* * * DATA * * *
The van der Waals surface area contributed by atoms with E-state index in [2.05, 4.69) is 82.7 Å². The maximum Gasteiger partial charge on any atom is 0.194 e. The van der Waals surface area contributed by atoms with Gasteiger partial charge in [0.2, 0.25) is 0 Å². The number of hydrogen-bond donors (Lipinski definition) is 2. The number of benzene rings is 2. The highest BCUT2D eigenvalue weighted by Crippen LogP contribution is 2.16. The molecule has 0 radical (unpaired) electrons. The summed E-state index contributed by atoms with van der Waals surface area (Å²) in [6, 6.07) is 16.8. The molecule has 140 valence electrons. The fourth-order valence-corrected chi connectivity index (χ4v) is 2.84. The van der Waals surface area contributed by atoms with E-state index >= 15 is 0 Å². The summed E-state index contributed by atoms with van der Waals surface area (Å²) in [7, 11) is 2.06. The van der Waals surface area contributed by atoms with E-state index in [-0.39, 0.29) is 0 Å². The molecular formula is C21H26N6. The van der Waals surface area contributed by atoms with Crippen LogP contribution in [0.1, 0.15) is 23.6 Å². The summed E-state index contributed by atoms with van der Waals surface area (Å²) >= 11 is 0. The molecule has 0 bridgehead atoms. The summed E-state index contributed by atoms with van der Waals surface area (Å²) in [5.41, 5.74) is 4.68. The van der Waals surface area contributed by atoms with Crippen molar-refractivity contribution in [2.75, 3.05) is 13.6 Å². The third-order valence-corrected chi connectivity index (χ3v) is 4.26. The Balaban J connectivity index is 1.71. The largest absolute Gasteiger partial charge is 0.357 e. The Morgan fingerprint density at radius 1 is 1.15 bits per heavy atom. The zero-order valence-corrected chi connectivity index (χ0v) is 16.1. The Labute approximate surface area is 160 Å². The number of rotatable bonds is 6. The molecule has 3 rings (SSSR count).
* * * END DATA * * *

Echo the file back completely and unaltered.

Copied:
The van der Waals surface area contributed by atoms with E-state index in [2.05, 4.69) is 82.7 Å². The maximum Gasteiger partial charge on any atom is 0.194 e. The van der Waals surface area contributed by atoms with Gasteiger partial charge in [0.2, 0.25) is 0 Å². The number of hydrogen-bond donors (Lipinski definition) is 2. The number of benzene rings is 2. The highest BCUT2D eigenvalue weighted by Crippen LogP contribution is 2.16. The molecule has 0 radical (unpaired) electrons. The summed E-state index contributed by atoms with van der Waals surface area (Å²) in [6, 6.07) is 16.8. The molecule has 140 valence electrons. The fourth-order valence-corrected chi connectivity index (χ4v) is 2.84. The van der Waals surface area contributed by atoms with E-state index >= 15 is 0 Å². The summed E-state index contributed by atoms with van der Waals surface area (Å²) in [7, 11) is 2.06. The van der Waals surface area contributed by atoms with E-state index in [-0.39, 0.29) is 0 Å². The molecular formula is C21H26N6. The van der Waals surface area contributed by atoms with Crippen LogP contribution in [0.1, 0.15) is 23.6 Å². The summed E-state index contributed by atoms with van der Waals surface area (Å²) >= 11 is 0. The molecule has 0 bridgehead atoms. The summed E-state index contributed by atoms with van der Waals surface area (Å²) in [5.41, 5.74) is 4.68. The van der Waals surface area contributed by atoms with Crippen molar-refractivity contribution in [2.75, 3.05) is 13.6 Å². The third-order valence-corrected chi connectivity index (χ3v) is 4.26. The Balaban J connectivity index is 1.71. The largest absolute Gasteiger partial charge is 0.357 e. The Morgan fingerprint density at radius 1 is 1.15 bits per heavy atom. The zero-order valence-corrected chi connectivity index (χ0v) is 16.1. The Labute approximate surface area is 160 Å². The number of rotatable bonds is 6. The molecule has 3 rings (SSSR count).